Americans owe their third round of stimulus payments to the enormous American Rescue Plan Act of 2021. Among its $1.9 trillion of aid, the recent law also issued a couple of tax breaks with broad application.
Businesses nationwide were allowed to avoid federal taxes for loans that they had taken out and that subsequently were forgiven by the government under the Paycheck Protection Program (PPP).
Many workers who lost jobs also were allowed to exclude the first $10,200 of unemployment compensation they received last year (in 2020). In effect, the law erased that amount from the taxpayer’s income and from federal taxes.
But what happened in Washington, D.C., hasn’t happened yet in Saint Paul. Businesses and their workers still owe income taxes on both those “rescues.” A bill authorizing both has been passed by the Minnesota House of Representatives. But a companion bill (SF263) has been bogged down in the Senate, which now has adjourned until early April.
The issue is “conformity,” or adjusting state law to reflect federal changes, Neal Anthony, a columnist for the StarTribune newspaper, notes.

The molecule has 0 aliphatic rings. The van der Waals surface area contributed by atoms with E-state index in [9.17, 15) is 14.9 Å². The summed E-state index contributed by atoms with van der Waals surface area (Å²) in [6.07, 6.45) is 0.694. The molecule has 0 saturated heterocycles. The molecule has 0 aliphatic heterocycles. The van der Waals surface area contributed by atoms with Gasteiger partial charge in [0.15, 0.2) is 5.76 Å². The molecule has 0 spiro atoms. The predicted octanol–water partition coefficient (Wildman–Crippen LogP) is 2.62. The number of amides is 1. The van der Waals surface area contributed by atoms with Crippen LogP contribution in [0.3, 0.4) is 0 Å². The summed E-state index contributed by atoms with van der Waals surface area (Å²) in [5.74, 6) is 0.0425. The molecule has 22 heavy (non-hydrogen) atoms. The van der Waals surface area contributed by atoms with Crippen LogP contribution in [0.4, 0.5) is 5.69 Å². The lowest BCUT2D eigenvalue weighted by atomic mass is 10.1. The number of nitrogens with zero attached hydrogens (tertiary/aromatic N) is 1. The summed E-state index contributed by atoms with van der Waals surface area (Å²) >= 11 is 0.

Under the federal PPP, businesses obtain an emergency loan to help pay costs caused by the coronavirus epidemic. If they spend the funds correctly, the federal government forgives the loan and the business does not have to repay it.
Normally, those forgiven amounts of PPP loans and the first $10,200 of unemployment compensation are taxable in Minnesota. So, unless the Legislature conforms state tax code to exemptions in the federal American Rescue Plan Act, Minnesotans will have to declare both as taxable income.
In fact, last Thursday (March 25), the Minnesota Department of Revenue issued a bulletin telling tax preparers how to add the unemployment compensation into their clients’ state tax returns.
To find expert guidance for planning and filing tax returns, contact EricJohn Ltd. owner Eric Buechler, who is an enrolled agent recognized by the Internal Revenue Service.